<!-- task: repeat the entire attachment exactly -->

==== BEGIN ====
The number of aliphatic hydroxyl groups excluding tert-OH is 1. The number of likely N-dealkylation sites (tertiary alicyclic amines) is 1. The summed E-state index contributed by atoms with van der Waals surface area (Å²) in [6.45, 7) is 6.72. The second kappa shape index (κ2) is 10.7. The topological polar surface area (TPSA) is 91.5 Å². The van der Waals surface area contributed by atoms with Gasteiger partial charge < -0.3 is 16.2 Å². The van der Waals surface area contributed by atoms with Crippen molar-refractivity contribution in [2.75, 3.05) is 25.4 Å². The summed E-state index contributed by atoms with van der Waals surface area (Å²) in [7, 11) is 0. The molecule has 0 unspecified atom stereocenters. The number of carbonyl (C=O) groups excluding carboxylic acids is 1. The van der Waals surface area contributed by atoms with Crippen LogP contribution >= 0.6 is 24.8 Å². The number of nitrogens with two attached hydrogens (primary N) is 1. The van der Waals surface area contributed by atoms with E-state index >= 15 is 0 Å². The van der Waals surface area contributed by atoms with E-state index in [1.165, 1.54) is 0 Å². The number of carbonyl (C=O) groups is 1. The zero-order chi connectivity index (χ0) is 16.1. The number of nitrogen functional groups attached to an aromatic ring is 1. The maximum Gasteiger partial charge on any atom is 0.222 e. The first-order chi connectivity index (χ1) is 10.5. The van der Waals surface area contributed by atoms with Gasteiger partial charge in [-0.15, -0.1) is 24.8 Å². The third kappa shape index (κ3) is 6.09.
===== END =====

The number of aliphatic hydroxyl groups excluding tert-OH is 1. The number of likely N-dealkylation sites (tertiary alicyclic amines) is 1. The summed E-state index contributed by atoms with van der Waals surface area (Å²) in [6.45, 7) is 6.72. The second kappa shape index (κ2) is 10.7. The topological polar surface area (TPSA) is 91.5 Å². The van der Waals surface area contributed by atoms with Gasteiger partial charge < -0.3 is 16.2 Å². The van der Waals surface area contributed by atoms with Crippen molar-refractivity contribution in [2.75, 3.05) is 25.4 Å². The summed E-state index contributed by atoms with van der Waals surface area (Å²) in [7, 11) is 0. The molecule has 0 unspecified atom stereocenters. The number of carbonyl (C=O) groups excluding carboxylic acids is 1. The van der Waals surface area contributed by atoms with Crippen LogP contribution >= 0.6 is 24.8 Å². The number of nitrogens with two attached hydrogens (primary N) is 1. The van der Waals surface area contributed by atoms with E-state index >= 15 is 0 Å². The van der Waals surface area contributed by atoms with E-state index in [1.165, 1.54) is 0 Å². The number of carbonyl (C=O) groups is 1. The zero-order chi connectivity index (χ0) is 16.1. The number of nitrogen functional groups attached to an aromatic ring is 1. The maximum Gasteiger partial charge on any atom is 0.222 e. The first-order chi connectivity index (χ1) is 10.5. The van der Waals surface area contributed by atoms with Gasteiger partial charge in [-0.15, -0.1) is 24.8 Å². The third kappa shape index (κ3) is 6.09.